John J Prendergast, PHD, is the author of the new book, The Deep Heart: Our Portal to Presence. John is a spiritual teacher, retired Adjunct Professor of Psychology at CIIS in San Francisco, and soon-to-retire psychotherapist in private practice. He offers online and in-person retreats. He studied for many years with the European sage Jean Klein as well as with the American teacher Adyashanti. He is also the author of In Touch: How to Tune in to Your Inner Guidance and Trust Yourself.
It’s easy to feel like a victim, especially these days, when the economy is bad and the world seems to have so many big problems. We can always come up with lots of ‘reasons’ to justify feeling like a victim. And, of course, for some people the reasons are legitimate — things they are born with or tragedies (karmic perhaps). It’s not easy, but even these can be overcome.
Most victim stories, however, are mostly just that — just stories … tales that serve as an excuse, or a subconscious strategy of pretending to be powerless … when really we had the power to create the problems through a series of bad decisions we made and possibly continue to make. These victimness temptations represent a personal development opportunity.
What are the payoffs for feeling like a victim? Well, for starters, you get to feel that you are right (about being wronged). Nobody wants to argue with a victim, because that would seem mean. Secondly, to the extent that you argue for being a victim, you gain a terrific excuse for not making progress towards the realization of your personal priorities. And, in addition, taking the victim stance entitles you to sympathy from others.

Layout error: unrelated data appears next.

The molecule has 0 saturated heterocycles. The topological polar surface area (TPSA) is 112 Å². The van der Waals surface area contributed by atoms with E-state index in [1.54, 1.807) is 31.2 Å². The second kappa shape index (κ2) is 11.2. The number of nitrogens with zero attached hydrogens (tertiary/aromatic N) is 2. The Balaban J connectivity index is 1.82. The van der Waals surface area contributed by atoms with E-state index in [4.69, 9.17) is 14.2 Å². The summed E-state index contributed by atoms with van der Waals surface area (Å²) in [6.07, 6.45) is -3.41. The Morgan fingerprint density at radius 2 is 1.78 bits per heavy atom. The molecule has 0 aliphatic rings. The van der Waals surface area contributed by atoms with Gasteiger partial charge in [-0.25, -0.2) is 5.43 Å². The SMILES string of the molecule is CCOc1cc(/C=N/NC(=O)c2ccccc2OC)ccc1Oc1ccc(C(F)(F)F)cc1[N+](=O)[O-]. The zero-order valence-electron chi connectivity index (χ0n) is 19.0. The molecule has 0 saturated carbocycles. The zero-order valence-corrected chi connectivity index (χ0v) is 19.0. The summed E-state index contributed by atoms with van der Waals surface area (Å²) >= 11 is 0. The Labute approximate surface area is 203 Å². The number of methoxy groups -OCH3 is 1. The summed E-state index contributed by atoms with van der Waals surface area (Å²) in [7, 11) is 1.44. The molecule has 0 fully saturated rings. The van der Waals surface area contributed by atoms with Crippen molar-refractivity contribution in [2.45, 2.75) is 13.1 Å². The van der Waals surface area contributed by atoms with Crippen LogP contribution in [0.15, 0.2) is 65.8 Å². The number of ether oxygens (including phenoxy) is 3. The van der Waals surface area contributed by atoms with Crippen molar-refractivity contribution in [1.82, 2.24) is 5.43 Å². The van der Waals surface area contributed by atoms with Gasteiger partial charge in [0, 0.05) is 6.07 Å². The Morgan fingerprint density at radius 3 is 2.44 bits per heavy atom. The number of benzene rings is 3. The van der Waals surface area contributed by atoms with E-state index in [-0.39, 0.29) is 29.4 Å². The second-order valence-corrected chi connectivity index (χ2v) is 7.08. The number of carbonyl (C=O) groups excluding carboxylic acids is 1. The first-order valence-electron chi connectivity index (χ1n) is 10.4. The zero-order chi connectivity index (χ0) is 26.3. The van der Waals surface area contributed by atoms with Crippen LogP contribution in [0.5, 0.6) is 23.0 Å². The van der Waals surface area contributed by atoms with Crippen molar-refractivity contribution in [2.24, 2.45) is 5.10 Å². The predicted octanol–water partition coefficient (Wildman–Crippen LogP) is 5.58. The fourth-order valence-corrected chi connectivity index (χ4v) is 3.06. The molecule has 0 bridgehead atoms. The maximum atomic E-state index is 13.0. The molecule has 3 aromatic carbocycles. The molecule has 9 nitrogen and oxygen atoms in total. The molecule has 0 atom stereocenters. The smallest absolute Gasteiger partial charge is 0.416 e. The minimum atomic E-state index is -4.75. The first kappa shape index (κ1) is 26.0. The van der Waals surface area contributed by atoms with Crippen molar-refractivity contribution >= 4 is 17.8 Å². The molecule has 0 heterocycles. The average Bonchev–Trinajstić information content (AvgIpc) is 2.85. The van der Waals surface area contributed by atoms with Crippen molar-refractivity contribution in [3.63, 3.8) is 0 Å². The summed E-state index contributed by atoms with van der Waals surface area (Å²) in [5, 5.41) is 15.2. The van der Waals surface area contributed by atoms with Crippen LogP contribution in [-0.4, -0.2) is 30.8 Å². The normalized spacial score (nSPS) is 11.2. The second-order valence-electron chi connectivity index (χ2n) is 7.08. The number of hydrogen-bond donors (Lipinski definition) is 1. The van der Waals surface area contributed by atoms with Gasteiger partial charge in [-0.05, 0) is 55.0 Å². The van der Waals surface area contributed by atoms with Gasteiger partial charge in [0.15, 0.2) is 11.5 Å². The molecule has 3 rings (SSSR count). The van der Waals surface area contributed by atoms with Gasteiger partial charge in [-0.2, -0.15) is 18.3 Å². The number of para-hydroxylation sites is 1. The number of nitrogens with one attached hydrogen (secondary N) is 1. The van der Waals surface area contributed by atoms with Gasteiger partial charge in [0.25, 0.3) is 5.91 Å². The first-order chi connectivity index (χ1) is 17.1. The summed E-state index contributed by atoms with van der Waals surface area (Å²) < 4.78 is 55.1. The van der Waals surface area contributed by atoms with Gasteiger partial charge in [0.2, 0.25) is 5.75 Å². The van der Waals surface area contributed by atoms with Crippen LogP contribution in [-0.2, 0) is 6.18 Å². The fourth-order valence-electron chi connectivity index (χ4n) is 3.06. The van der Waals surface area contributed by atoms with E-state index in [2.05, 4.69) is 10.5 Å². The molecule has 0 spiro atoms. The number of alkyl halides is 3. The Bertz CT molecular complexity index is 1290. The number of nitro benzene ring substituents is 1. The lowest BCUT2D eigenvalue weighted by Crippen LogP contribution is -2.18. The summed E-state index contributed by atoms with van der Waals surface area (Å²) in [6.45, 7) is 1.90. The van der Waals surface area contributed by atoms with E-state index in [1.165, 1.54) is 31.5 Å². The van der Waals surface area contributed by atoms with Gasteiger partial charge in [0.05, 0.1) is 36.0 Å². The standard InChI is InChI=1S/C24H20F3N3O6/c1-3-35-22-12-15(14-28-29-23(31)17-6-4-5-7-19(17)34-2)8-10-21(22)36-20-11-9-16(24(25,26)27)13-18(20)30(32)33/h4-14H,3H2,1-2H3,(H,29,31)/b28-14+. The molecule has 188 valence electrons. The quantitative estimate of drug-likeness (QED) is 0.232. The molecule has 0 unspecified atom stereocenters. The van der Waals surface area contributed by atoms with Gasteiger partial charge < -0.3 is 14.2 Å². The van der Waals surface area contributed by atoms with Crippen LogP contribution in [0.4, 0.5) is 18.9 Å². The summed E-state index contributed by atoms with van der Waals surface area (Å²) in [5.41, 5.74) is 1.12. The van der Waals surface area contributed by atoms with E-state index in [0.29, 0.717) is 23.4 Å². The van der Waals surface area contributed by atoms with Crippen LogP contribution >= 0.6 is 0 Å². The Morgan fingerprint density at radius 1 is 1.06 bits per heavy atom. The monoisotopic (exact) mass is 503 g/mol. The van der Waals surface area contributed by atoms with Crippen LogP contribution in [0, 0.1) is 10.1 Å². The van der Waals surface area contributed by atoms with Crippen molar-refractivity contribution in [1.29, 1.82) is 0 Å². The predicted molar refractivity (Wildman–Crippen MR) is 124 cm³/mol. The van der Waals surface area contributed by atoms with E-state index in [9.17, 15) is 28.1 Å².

What should you do if you realize that you are stuck in your own victim story? First, look inside yourself to see if you can analyze exactly what your personal victim stories are. In particular, figure out how you are getting “payoffs” — hidden benefits like those mentioned above.
All too often, victim stories are a con game played by our ego in order to justify efforts to stay in control — of ourselves, of others, of a situation. Since the ego’s function is primarily to protect us, it makes total sense that it feels a need to be in control. The only problem is the ego He tends to go too far, sometimes even to the extent of inventing reasons for its empowerment over our decision-making.
This is the human predicament and challenge — to have a healthy ego that can defend us when necessary, but also to regulate it wisely from a higher, spiritual vantage point. In short, taking refuge in victims stories is a weak person’s form of not managing themselves very well.
It is important that we learn how to manage our egos, so that we do not get stuck in the trap of self-righteous victimhood, where we fool ourselves into believing that there is nothing we can do to improve our situation, while blame it on others or fate, etc.
Sometimes it is hard to resist the siren call of victimhood, because it feels good, a little bit good anyway… and sometimes we need some reassurance that our predicaments are not all our fault, and that we are not alone. Sympathy is not a terrible drug, but getting sympathy from others provides very temporary relief. Isn’t it better to face up to stories that we tell ourselves, feel the pain of this psychic surgery, and come out the other side free from habitual self-limiting thoughts?